My previous post alerted my readers to many essays pointing to the possible forthcoming political crises that may result in a one-party fascist rule. Here now are my own feelings about the destruction of the country.
My first reaction is one of trepidation. I worry about my children and grandchildren living in an increasingly fascist and violent state. No one is safe from unjustly wielded power, including all the sycophants who cozy up to it. Have the never heard of purges!
My next feeling is impotence. I’m relatively powerless against the forces that move the world, as is the rest of humanity. Yes, I know that’s how the powerful want you to feel, but demonstrations aren’t particularly effective against tanks.
Next, I feel overwhelming impotence. I live on a planet hurtling through the vastness of dark, cold, inhospitable space. How fragile it all is and how careless are so many with the ecosystem that sustains us. The earth will eventually be rendered uninhabitable if we proceed with reckless abandon. This is all so frightening that many find comfort in invisible and imaginary gods. I have no such comfort.
I also feel an acute sadness. I’m devastated by the gap between what the world is and what it could be. So I’m worried, feel relatively powerless, and know that only humanity can save itself—a prospect that seems increasingly unlikely.
In the end, I take comfort only in my ignorance—I can’t predict the future. I do what I can and hope for the best. After all, the universe is a mysterious place and perhaps, if this particular experience in consciousness extinguishes itself, we’ll find ourselves in a parallel and better universe. The universe is probably stranger than we can imagine.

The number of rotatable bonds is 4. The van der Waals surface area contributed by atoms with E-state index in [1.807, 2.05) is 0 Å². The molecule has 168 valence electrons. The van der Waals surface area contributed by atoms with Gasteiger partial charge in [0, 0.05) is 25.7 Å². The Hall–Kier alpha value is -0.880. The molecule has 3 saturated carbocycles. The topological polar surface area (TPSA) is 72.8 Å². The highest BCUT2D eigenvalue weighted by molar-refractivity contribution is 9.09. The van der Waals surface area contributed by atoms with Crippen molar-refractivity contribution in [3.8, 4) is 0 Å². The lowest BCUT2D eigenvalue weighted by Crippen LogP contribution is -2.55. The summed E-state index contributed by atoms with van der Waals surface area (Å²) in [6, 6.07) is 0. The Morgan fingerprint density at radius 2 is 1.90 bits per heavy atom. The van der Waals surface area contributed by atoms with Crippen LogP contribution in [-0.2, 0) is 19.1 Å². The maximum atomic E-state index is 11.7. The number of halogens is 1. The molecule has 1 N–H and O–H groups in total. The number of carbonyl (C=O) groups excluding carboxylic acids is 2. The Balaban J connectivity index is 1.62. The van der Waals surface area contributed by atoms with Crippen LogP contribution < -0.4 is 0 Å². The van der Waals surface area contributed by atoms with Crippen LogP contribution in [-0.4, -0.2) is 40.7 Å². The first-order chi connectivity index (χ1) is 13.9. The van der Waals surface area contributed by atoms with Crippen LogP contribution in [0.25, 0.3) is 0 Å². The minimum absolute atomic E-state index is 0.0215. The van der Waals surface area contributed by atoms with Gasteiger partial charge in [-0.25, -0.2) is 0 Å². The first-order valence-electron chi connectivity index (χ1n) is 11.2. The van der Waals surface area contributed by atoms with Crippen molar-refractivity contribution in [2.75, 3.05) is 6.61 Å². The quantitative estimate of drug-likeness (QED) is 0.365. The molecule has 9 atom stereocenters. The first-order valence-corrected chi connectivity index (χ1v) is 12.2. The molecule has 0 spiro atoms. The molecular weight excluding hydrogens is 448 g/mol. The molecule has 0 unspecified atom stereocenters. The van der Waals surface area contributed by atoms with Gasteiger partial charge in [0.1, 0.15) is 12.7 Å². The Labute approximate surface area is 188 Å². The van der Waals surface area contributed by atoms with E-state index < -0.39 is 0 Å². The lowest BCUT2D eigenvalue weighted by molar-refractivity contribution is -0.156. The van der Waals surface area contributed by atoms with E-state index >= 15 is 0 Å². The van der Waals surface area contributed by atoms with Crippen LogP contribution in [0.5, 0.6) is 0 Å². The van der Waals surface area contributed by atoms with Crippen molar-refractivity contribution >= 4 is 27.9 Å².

Summing all this up, I’m reminded of what James Fitzjames Stephens taught me long ago:
We stand on a mountain pass in the midst of whirling snow and blinding mist, through which we get glimpses now and then of paths which may be deceptive. If we stand still we shall be frozen to death. If we take the wrong road we shall be dashed to pieces. We do not certainly know whether there is any right one. What must we do? ‘Be strong and of a good courage.’ Act for the best, hope for the best, and take what comes … If death ends all, we cannot meet death better.
That’s not much to hang your hat on, but it’s about all we have.
* For more see “Staying Sane in Anxious Times (without being useless)“